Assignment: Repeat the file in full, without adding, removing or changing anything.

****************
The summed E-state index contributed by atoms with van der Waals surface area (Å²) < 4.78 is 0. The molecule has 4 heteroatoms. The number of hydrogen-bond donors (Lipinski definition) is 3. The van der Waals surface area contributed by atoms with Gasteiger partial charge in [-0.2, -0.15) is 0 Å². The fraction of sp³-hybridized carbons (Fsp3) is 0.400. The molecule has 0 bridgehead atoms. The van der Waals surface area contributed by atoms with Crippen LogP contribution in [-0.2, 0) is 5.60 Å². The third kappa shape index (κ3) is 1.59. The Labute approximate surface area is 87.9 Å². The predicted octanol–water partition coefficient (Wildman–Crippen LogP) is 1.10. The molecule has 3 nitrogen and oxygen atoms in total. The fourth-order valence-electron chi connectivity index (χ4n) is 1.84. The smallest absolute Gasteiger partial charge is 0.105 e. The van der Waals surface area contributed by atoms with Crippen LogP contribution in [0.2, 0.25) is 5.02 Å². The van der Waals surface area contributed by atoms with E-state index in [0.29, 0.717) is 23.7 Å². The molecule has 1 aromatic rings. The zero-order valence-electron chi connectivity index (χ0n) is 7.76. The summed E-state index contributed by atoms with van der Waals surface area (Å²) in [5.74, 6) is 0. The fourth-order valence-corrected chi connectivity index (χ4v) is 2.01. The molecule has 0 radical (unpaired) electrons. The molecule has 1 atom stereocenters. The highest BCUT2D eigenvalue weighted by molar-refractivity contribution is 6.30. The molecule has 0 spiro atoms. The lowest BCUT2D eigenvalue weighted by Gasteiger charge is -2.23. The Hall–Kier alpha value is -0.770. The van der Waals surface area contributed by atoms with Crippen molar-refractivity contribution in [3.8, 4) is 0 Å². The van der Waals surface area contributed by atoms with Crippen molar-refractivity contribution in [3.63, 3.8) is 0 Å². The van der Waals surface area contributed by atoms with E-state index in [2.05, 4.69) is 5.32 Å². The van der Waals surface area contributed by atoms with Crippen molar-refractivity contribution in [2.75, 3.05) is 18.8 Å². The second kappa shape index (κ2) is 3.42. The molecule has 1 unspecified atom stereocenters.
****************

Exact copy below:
The summed E-state index contributed by atoms with van der Waals surface area (Å²) < 4.78 is 0. The molecule has 4 heteroatoms. The number of hydrogen-bond donors (Lipinski definition) is 3. The van der Waals surface area contributed by atoms with Gasteiger partial charge in [-0.2, -0.15) is 0 Å². The fraction of sp³-hybridized carbons (Fsp3) is 0.400. The molecule has 0 bridgehead atoms. The van der Waals surface area contributed by atoms with Crippen LogP contribution in [-0.2, 0) is 5.60 Å². The third kappa shape index (κ3) is 1.59. The Labute approximate surface area is 87.9 Å². The predicted octanol–water partition coefficient (Wildman–Crippen LogP) is 1.10. The molecule has 3 nitrogen and oxygen atoms in total. The fourth-order valence-electron chi connectivity index (χ4n) is 1.84. The smallest absolute Gasteiger partial charge is 0.105 e. The van der Waals surface area contributed by atoms with Crippen LogP contribution in [0.2, 0.25) is 5.02 Å². The van der Waals surface area contributed by atoms with E-state index in [0.29, 0.717) is 23.7 Å². The molecule has 1 aromatic rings. The zero-order valence-electron chi connectivity index (χ0n) is 7.76. The summed E-state index contributed by atoms with van der Waals surface area (Å²) in [5.74, 6) is 0. The fourth-order valence-corrected chi connectivity index (χ4v) is 2.01. The molecule has 0 radical (unpaired) electrons. The molecule has 1 atom stereocenters. The highest BCUT2D eigenvalue weighted by molar-refractivity contribution is 6.30. The molecule has 0 spiro atoms. The lowest BCUT2D eigenvalue weighted by Gasteiger charge is -2.23. The Hall–Kier alpha value is -0.770. The van der Waals surface area contributed by atoms with Crippen molar-refractivity contribution in [3.8, 4) is 0 Å². The van der Waals surface area contributed by atoms with Crippen molar-refractivity contribution in [3.63, 3.8) is 0 Å². The van der Waals surface area contributed by atoms with E-state index in [2.05, 4.69) is 5.32 Å². The van der Waals surface area contributed by atoms with Crippen molar-refractivity contribution in [2.75, 3.05) is 18.8 Å². The second kappa shape index (κ2) is 3.42. The molecule has 1 unspecified atom stereocenters.